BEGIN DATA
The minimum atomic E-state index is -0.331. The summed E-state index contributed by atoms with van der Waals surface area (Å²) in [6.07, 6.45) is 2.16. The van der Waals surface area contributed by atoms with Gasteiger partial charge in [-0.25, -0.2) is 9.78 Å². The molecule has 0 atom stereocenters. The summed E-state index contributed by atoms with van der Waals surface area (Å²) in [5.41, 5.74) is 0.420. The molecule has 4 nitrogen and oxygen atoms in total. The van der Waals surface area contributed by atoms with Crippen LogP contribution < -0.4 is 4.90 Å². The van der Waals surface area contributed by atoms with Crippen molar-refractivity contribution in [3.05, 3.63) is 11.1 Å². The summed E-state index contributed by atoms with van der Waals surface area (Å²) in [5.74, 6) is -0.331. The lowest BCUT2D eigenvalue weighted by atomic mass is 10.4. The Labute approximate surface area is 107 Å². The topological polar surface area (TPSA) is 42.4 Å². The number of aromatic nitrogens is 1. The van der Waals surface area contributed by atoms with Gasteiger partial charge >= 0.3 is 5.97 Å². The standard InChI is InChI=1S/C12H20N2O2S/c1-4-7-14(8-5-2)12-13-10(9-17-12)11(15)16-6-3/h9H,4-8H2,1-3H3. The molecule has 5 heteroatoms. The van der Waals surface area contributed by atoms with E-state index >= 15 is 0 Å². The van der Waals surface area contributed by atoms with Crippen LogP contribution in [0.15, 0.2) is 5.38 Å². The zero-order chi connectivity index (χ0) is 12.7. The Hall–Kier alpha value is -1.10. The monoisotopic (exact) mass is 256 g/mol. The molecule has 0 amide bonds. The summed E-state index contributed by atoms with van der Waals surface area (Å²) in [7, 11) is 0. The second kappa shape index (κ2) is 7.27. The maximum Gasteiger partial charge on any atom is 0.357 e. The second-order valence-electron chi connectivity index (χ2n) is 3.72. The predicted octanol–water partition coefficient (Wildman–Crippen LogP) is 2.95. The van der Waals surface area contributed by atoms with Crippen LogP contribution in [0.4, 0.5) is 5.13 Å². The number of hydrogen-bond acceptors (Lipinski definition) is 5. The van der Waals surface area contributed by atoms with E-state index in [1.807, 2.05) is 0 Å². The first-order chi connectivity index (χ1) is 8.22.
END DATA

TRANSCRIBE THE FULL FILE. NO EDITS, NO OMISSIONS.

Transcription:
The minimum atomic E-state index is -0.331. The summed E-state index contributed by atoms with van der Waals surface area (Å²) in [6.07, 6.45) is 2.16. The van der Waals surface area contributed by atoms with Gasteiger partial charge in [-0.25, -0.2) is 9.78 Å². The molecule has 0 atom stereocenters. The summed E-state index contributed by atoms with van der Waals surface area (Å²) in [5.41, 5.74) is 0.420. The molecule has 4 nitrogen and oxygen atoms in total. The van der Waals surface area contributed by atoms with Crippen LogP contribution < -0.4 is 4.90 Å². The van der Waals surface area contributed by atoms with Crippen molar-refractivity contribution in [3.05, 3.63) is 11.1 Å². The summed E-state index contributed by atoms with van der Waals surface area (Å²) in [5.74, 6) is -0.331. The lowest BCUT2D eigenvalue weighted by atomic mass is 10.4. The Labute approximate surface area is 107 Å². The topological polar surface area (TPSA) is 42.4 Å². The number of aromatic nitrogens is 1. The van der Waals surface area contributed by atoms with Gasteiger partial charge >= 0.3 is 5.97 Å². The standard InChI is InChI=1S/C12H20N2O2S/c1-4-7-14(8-5-2)12-13-10(9-17-12)11(15)16-6-3/h9H,4-8H2,1-3H3. The molecule has 5 heteroatoms. The van der Waals surface area contributed by atoms with E-state index >= 15 is 0 Å². The van der Waals surface area contributed by atoms with Crippen LogP contribution in [0.15, 0.2) is 5.38 Å². The zero-order chi connectivity index (χ0) is 12.7. The Hall–Kier alpha value is -1.10. The monoisotopic (exact) mass is 256 g/mol. The molecule has 0 amide bonds. The summed E-state index contributed by atoms with van der Waals surface area (Å²) in [7, 11) is 0. The second kappa shape index (κ2) is 7.27. The maximum Gasteiger partial charge on any atom is 0.357 e. The second-order valence-electron chi connectivity index (χ2n) is 3.72. The predicted octanol–water partition coefficient (Wildman–Crippen LogP) is 2.95. The van der Waals surface area contributed by atoms with Crippen LogP contribution in [0.4, 0.5) is 5.13 Å². The number of hydrogen-bond acceptors (Lipinski definition) is 5. The van der Waals surface area contributed by atoms with E-state index in [1.807, 2.05) is 0 Å². The first-order chi connectivity index (χ1) is 8.22.